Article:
Last year saw middle-class Brits squirrelling away cash at record levels, with savings piling up in the bank accounts of the so-called ‘sourdough savers’. If, like me, you’ve spent the majority of the pandemic working from home, not commuting, and unable to go out or travel, then it’s likely the state of your household finances are a rare spark of light in dark times. For many, in fact, 2020 was a bumper financial year. The Bank of England has observed that extra savings were concentrated in the wealthiest households.
For others, the financial impact of Covid has been bleak. Despite government support schemes like furlough, nine million people have had to take a loan out because of the pandemic. The Resolution Foundation reported serious financial stress, with 54% of the lowest-income families forced to borrow to pay for food and housing.
But this division is not new. Last week, it emerged that the UK was already at a decade-long high in terms of income inequality when the virus hit the country. The incomes of the poorest fifth of households were in freefall before Covid, down 4.8% since 2010. For ‘just about managing’ families on average earnings, wages grew by an average of just 0.8% between 2011 and Spring 2020.
Before the pandemic, a household on the average wage would have had to save every penny, for 96 years, to reach the wealth of the top 10%. The economic fallout from the pandemic will doubtless have delivered a hammer blow to whatever prospect of that existed.
All this means that those who entered the crisis struggling have been hit the hardest, while the bank balances of many wealthier families have benefited. An economy that fails to guarantee good health and prosperity for the most vulnerable—whether or not during a global pandemic—is an economy that is fast running out of road.
The big political question this year will be how recovery can take place in a way that’s fair and sustainable. The Shadow Chancellor of the Exchequer Anneliese Dodds spoke recently of her fear that a form of austerity and tax rises will be imposed in the next 12 to 18 months to give the government space to offer fresh tax cuts before the next general election. With tax rises on the cards, politicians are already asking who will pay.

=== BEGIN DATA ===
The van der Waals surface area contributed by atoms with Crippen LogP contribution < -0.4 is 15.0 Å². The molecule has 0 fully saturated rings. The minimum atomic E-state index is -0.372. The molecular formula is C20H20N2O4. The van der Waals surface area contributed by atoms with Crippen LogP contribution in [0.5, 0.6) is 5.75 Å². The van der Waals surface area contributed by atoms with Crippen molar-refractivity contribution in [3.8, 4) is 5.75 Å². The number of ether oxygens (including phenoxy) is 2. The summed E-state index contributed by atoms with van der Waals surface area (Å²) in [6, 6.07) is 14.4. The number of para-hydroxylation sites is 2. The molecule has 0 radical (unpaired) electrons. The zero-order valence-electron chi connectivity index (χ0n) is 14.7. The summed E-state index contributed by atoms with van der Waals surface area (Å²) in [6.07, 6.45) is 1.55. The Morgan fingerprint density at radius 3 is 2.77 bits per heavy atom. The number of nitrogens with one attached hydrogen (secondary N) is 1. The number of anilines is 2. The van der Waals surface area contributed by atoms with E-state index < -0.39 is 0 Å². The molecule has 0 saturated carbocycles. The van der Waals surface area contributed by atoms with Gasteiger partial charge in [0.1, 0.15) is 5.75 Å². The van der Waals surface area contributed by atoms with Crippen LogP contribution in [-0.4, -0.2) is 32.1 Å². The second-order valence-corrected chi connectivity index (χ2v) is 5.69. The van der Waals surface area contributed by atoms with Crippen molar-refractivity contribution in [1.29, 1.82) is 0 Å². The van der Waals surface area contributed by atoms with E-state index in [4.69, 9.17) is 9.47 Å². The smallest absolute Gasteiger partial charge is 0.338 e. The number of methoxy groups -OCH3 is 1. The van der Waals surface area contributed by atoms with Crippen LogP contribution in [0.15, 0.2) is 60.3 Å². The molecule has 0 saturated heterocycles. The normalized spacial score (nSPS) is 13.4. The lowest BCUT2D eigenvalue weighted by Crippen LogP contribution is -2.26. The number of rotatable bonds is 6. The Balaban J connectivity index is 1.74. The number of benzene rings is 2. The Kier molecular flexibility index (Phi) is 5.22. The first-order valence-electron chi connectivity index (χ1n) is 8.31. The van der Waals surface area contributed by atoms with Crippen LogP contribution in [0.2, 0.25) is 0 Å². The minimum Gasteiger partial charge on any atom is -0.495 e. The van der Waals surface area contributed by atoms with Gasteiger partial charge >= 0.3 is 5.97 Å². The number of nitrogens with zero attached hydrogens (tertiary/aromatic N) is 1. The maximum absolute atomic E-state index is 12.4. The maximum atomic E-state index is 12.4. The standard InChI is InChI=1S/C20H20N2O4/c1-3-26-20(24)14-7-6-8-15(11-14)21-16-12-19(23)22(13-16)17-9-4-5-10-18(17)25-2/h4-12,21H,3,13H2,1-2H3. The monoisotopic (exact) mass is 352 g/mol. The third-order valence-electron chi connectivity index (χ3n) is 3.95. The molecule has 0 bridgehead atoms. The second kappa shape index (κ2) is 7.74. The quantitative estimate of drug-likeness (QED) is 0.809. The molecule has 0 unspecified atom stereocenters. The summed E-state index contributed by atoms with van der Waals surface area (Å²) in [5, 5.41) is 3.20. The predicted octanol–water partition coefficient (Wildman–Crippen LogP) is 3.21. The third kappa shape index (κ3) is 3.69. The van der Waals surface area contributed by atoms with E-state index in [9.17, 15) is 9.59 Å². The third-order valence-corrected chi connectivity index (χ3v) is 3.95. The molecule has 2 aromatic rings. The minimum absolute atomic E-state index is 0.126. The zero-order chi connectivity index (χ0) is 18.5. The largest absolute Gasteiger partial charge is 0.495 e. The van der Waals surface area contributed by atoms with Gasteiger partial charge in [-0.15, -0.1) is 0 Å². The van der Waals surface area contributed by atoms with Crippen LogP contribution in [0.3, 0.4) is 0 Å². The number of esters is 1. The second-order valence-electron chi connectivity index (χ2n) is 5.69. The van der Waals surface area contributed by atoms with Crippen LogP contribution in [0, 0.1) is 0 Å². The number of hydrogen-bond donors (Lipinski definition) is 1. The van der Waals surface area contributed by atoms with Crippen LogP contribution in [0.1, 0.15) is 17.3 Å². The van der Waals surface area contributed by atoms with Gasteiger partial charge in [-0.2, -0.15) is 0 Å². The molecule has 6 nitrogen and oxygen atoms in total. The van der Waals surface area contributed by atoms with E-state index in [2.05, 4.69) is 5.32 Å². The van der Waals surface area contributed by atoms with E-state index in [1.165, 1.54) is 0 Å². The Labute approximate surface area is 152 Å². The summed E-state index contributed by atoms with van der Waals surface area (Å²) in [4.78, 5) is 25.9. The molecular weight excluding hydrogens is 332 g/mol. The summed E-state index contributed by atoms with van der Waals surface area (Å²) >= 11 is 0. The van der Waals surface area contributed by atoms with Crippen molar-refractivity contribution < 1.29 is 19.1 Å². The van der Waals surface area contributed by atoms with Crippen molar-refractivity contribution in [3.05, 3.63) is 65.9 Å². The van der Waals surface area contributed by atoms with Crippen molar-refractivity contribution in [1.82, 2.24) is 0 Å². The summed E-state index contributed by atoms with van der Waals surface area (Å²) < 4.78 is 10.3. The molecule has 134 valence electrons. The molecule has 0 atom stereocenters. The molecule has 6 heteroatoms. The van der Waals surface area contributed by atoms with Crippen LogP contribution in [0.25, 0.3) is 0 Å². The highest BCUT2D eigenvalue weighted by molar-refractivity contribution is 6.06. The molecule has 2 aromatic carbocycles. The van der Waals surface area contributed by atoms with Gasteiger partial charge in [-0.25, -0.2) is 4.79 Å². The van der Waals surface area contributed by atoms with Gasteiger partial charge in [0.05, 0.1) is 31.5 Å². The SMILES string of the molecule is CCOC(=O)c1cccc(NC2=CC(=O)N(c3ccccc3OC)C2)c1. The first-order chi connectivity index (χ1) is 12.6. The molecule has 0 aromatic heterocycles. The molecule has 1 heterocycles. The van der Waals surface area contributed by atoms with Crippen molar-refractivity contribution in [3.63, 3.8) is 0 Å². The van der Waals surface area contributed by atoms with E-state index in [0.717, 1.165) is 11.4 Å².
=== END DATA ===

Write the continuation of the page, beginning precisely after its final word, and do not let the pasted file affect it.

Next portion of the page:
For many, it’s clear that the answer is profitable companies and those with substantial wealth. Our tax system currently focuses too much on taxing consumer spending and income from work, and there’s growing consensus that we need to do a much better job of ending the unfair advantages for the wealthiest in society. Measures to do so would include reforming capital gains tax so that income from wealth is taxed at the same as income from work. This would end the scandal of hedge fund managers paying lower tax rates than nurses.
These ideas were backed by a group of 18 organisations, including Oxfam, Jubilee Debt Campaign, and the Institute for Public Policy Research, all of which joined us last summer in calling for progressive tax reform post-Covid.
Another idea floated toward the end of last year was for a one-off wealth tax for millionaire couples. It’s unlikely this government would introduce such a policy, but the fact that think tanks, academics, and lawyers agreed such an idea is technically possible has made a lot of people sit up and think.
All these proposals show that the government has options beyond slapping a VAT or income tax hike on people who are already struggling to get by.
Increased taxes on wealth are a no-brainer electorally, too, especially in the so-called ‘red wall’, where communities are crying out for better public services and investment after years of economic loss. Tax Justice UK’s polling and focus groups from last year found significant support for taxes on wealth, with 74% of people wanting to see wealth taxed more, including 64% of Conservative voters and 88% of Labour voters.
We found strong Conservative voter support for increases to capital gains tax and corporation tax. Conservative support for higher corporation tax actually leaped from 61% to 74% between our March and June polls last year.
All this makes it clear that it’s time to close the loopholes that allow wealth to be under-taxed. Those with the broadest shoulders must pay their fair share.
The pandemic has put our broken economy into stark relief – but inequality is not inevitable. It’s entrenched as a consequence of long-term political and economic decisions. If the last ten months teach us anything, it’s that we need to raise the bar on what is achievable. We cannot continue with an economic system that fails so many people: tax justice must be at the heart of any recovery package.